Monday, September 2, 2013

If we could go back three or four generations, we would find ourselves surrounded by aliens — people for whom a North Atlantic crossing by sail was as slow and risky as a mission to Mars, people who took it for granted that some races were naturally inferior and that women were too emotionally unstable to be allowed to vote. The bedrock of our cultural tradition is actually quicksand. We reject many of our ancestors’ cherished beliefs and conveniently forget others, not realizing that, in turn, our grandchildren may do the same to ours.

Let’s focus on the next three generations and try to discern some patterns.

How “Generation Z” will change the American spy agencies — by Charles Stross
Thursday, July 25, 2013

Lies I’ve Told My 3 Year Old Recently

Trees talk to each other at night.
All fish are named either Lorna or Jack.
Before your eyeballs fall out from watching too much TV, they get very loose.
Tiny bears live in drain pipes.
If you are very very quiet you can hear the clouds rub against the sky.
The moon and the sun had a fight a long time ago.
Everyone knows at least one secret language.
When nobody is looking, I can fly.
We are all held together by invisible threads.
Books get lonely too.
Sadness can be eaten.
I will always be there.

A poem by Raul Gutierrez (via Boing Boing
fuckyeahfluiddynamics:

Originally posted: 24 Aug 2011 That soap bubbles burst in the blink of an eye is a pity considering how fascinating their disappearing act is. This photo set from photographer Richard Heeks captures the bubbles mid-burst. Once the bubble’s film is breached, surface tension rips the smooth film back like a broken balloon, causing the liquid that used to be part of the bubble to erupt into droplets. (Photo credit: Richard Heeks)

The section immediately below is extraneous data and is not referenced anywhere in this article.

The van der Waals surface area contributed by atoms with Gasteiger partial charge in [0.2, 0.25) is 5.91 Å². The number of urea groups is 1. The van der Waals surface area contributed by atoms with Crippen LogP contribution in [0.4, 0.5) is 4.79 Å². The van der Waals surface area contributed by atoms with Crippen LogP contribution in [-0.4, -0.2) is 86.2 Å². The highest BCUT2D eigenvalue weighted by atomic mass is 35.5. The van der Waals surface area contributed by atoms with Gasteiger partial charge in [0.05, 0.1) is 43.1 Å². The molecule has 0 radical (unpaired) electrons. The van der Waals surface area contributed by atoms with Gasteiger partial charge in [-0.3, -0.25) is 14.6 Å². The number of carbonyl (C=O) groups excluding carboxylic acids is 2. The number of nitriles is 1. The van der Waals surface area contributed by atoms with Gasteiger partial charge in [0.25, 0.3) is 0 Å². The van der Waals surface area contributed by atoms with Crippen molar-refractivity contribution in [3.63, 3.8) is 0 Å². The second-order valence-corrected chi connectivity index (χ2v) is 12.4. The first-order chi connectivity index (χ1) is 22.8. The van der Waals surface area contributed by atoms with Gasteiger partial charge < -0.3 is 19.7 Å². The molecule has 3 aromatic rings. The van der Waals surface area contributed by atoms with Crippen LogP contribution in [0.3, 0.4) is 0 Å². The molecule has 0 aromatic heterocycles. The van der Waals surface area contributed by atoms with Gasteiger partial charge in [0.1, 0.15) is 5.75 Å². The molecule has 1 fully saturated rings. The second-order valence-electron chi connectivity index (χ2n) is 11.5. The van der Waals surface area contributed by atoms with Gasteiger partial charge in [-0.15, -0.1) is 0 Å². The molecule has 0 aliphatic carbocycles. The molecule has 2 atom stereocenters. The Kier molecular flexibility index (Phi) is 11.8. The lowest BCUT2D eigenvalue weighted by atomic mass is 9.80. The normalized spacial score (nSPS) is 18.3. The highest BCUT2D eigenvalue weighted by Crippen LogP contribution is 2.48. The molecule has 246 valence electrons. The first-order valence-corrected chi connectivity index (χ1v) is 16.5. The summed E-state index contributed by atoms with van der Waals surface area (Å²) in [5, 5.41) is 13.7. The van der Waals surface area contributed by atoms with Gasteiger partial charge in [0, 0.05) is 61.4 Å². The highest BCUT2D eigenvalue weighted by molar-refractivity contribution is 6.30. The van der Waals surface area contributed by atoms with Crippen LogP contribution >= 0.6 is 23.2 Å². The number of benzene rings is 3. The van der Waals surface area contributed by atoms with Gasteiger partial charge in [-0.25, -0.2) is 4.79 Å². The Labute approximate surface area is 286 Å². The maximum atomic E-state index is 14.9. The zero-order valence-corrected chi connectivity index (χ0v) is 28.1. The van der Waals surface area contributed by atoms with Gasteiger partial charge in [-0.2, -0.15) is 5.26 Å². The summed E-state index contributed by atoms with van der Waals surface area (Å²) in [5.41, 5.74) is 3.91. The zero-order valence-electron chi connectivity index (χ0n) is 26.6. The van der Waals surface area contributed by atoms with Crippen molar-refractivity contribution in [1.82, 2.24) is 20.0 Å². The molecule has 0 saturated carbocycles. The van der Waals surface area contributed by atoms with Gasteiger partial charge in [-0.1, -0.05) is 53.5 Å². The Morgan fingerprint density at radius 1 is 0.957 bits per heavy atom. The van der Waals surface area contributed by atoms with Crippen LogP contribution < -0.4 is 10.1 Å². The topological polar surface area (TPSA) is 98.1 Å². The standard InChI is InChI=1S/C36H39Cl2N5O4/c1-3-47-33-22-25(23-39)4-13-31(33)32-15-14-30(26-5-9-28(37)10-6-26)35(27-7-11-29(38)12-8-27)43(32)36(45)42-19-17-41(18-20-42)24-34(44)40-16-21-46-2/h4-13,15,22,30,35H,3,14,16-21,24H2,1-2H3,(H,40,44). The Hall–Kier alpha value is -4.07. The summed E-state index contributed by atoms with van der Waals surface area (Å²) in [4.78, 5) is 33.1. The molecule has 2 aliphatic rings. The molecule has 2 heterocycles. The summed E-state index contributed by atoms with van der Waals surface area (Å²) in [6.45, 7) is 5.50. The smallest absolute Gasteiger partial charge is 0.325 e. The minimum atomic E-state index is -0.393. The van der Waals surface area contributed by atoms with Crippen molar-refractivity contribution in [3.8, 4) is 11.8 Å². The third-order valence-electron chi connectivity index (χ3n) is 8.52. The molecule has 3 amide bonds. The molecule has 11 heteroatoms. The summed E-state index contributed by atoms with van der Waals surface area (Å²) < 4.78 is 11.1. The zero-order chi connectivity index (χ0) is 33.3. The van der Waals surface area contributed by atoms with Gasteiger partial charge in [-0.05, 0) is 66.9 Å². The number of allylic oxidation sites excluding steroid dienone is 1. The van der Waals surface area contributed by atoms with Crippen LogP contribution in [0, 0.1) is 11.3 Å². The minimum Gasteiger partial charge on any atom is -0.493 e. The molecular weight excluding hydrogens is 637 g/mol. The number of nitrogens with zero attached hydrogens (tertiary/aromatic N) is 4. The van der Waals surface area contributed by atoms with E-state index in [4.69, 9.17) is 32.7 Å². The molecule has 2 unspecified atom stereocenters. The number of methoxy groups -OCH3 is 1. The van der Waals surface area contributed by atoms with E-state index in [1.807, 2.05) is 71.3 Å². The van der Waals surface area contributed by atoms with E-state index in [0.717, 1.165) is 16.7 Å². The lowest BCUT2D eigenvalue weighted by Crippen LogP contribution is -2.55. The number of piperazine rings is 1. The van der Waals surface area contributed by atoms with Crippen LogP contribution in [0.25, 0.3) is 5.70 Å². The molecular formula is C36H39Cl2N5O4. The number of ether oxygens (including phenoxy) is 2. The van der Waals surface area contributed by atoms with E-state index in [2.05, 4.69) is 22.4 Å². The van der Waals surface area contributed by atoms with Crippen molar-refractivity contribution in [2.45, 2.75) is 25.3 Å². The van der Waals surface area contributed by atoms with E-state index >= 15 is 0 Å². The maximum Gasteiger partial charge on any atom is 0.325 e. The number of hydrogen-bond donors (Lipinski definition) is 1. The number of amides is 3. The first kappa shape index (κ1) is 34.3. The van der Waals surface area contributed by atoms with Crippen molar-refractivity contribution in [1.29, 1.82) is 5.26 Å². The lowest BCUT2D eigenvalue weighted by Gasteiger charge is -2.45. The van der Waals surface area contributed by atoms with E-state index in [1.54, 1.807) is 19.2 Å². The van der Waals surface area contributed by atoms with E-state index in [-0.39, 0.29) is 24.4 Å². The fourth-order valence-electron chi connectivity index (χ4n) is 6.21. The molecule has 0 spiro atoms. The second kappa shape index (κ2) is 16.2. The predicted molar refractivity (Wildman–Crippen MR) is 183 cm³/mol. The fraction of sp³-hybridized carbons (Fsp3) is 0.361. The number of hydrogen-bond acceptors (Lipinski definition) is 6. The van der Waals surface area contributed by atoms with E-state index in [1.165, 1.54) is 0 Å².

Reminder: Many thanks to those who have filled out the survey! There are some great responses so far. If you haven’t done so, won’t you please fill out our reader survey?

(via @debcha)

fuckyeahfluiddynamics:

Originally posted: 24 Aug 2011 That soap bubbles burst in the blink of an eye is a pity considering how fascinating their disappearing act is. This photo set from photographer Richard Heeks captures the bubbles mid-burst. Once the bubble’s film is breached, surface tension rips the smooth film back like a broken balloon, causing the liquid that used to be part of the bubble to erupt into droplets. (Photo credit: Richard Heeks)

Reminder: Many thanks to those who have filled out the survey! There are some great responses so far. If you haven’t done so, won’t you please fill out our reader survey?

(via @debcha)

Kopp-Etchells Effect — helicopter blades aglow when the craft lands in the desert (via Mystery in Motion, Beauty in Battle - Facts So Romantic - Nautilus and @debcha)

Kopp-Etchells Effect — helicopter blades aglow when the craft lands in the desert (via Mystery in Motion, Beauty in Battle - Facts So Romantic - Nautilus and @debcha)

Professor Jocular

From the beginning of Wired Love:

Miss Nattie Rogers, telegraph operator, lived, as it were, in two worlds. The one her office, dingy and curtailed as to proportions, but from whence she could wander away through the medium of that slender telegraph wire, on a sort of electric wings, to distant cities and towns; where, although alone all day, she did not lack social intercourse, and where she could amuse herself if she chose, by listening to and speculating upon the many messages of joy or of sorrow, of business and of pleasure, constantly going over the wire. But the other world in which Miss Rogers lived was very different; the world bounded by the four walls of a back room at Miss Betsey Kling’s. It must be confessed that there are more pleasing views than sheds in greater or less degrees of dilapidation, a sickly grape-vine, a line of flapping sheets, an overflowing ash barrel; sweeter sounds than the dulcet notes of old rag-men, the serenades of musical cats, or the strains of a cornet played upon at intervals from nine P. M. to twelve, with the evident purpose of exhausting superfluous air in the performer’s lungs.

From the beginning of Wired Love: